For independent and large hospital-owned RHCs, the flat fee per visit is capped. In 2019, Medicare set the RHC Cap rate for the per visit reimbursement at $84.70. RHCs owned by small hospitals are not subject to the per visit reimbursement cap.
The end of the year cost report allows RHCs to be reimbursed for:
- Bad Medicare patient debt (at 65%),
- Some vaccine costs,
- lab costs, and
- the technical part of diagnostic test costs.
It is important to note that it may not be beneficial for all clinics to obtain RHC status as it depends on the clinic’s payor mix. Evaluating the financial feasibility of RHC status is critical in determining if your clinic should proceed with RHC certification.
Beyond reimbursement, RHCs may experience other benefits such as operational efficiency utilizing mid-level providers and may be able to qualify for other federal or state programs.
Can Being An RHC Lower Physician Burnout?
A rural phenomenon, results from a pilot study released in 2018 suggest that practicing in rural areas may actually decrease physician burnout. This is good news as rural areas are already susceptible to physician shortages. In addition to being rurally located, RHCs can stay ahead of burnout with four tips found in How to Overcome Physician Burnout in 2019.
What Are The Basic RHC Requirements
- Located in a federally defined non-urban area AND
- Located in a federally defined shortage area (in past 4 years)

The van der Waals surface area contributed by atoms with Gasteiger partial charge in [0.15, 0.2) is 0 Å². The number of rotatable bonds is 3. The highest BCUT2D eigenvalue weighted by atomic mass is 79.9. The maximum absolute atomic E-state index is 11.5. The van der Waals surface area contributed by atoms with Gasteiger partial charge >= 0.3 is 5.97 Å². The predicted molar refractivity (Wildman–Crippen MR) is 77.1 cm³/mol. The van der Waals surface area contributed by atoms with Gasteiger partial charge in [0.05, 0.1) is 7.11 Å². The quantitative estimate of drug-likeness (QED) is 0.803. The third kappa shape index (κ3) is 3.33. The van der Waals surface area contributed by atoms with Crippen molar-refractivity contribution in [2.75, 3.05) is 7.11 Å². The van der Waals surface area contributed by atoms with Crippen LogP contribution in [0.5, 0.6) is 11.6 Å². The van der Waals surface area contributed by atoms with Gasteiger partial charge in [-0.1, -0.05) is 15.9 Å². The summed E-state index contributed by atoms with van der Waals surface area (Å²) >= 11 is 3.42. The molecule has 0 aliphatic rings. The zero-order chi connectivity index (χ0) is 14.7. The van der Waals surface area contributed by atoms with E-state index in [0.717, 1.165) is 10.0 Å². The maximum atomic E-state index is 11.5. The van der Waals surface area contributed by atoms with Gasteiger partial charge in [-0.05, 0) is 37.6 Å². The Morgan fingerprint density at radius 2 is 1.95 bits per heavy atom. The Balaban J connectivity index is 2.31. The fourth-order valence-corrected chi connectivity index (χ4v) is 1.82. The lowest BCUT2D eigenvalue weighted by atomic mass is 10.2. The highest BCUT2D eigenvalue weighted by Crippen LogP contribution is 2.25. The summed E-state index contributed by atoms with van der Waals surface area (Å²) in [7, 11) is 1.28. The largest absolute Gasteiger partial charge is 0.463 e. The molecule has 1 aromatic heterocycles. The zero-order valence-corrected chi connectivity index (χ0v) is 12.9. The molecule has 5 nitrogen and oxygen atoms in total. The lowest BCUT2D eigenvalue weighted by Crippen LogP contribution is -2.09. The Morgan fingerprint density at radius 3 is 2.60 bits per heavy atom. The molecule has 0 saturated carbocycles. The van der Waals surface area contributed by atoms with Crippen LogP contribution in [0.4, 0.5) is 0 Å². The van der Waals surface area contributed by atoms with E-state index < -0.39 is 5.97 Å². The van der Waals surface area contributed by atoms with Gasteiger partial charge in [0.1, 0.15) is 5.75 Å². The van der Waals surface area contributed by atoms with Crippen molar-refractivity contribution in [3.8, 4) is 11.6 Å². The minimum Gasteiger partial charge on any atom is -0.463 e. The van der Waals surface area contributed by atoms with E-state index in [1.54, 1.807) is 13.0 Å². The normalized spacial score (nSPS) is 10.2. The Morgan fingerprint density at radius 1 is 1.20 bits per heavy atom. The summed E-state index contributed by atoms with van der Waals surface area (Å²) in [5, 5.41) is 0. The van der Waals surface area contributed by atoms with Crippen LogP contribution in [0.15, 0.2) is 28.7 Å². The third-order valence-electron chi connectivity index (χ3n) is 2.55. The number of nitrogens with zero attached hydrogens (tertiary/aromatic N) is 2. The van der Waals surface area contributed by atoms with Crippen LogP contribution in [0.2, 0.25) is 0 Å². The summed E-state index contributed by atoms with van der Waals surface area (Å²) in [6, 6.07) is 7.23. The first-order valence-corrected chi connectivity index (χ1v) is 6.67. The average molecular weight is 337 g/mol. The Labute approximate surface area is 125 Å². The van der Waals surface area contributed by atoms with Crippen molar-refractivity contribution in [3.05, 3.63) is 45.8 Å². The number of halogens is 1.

- Employ at least one nurse practitioner (NP), physician assistant (PA), certified nurse midwife (CNM) (additional staff can be contracted) AND
- Staff one NP, PA or CNM during 50% of operational hours
- Meet minimum annual productivity standards
- 4,200 visits per FTE physician
- 2,100 visits per FTE mid-level providers
- Minimum Patient Care/Service Requirements
- Must perform all of the following on routine lab services on-site,
- Pregnancy testing
- Blood sugar testing
- Stick or tablet chemical urine examination or both
- Hemoglobin or hematocrit
- Occult blood stool specimens examination
- Primary culturing to send to a certified lab
- Emergency drugs and biologicals on-site
- Partnership with hospital to provide supplemental medically necessary services
- Must perform all of the following on routine lab services on-site,
- Maintain required policies, procedures and patient records
- Conduct an annual quality assessment and improvement program
- Cannot be an FQHC or primarily a rehab or mental health facility
- Other federal and state requirements need to be met to complete the RHC certification process. The above list represents the largest fundamental requirements. Many of the detail-oriented requirements are policy and procedure related.
How To Become An RHC
- Location Eligibility Verification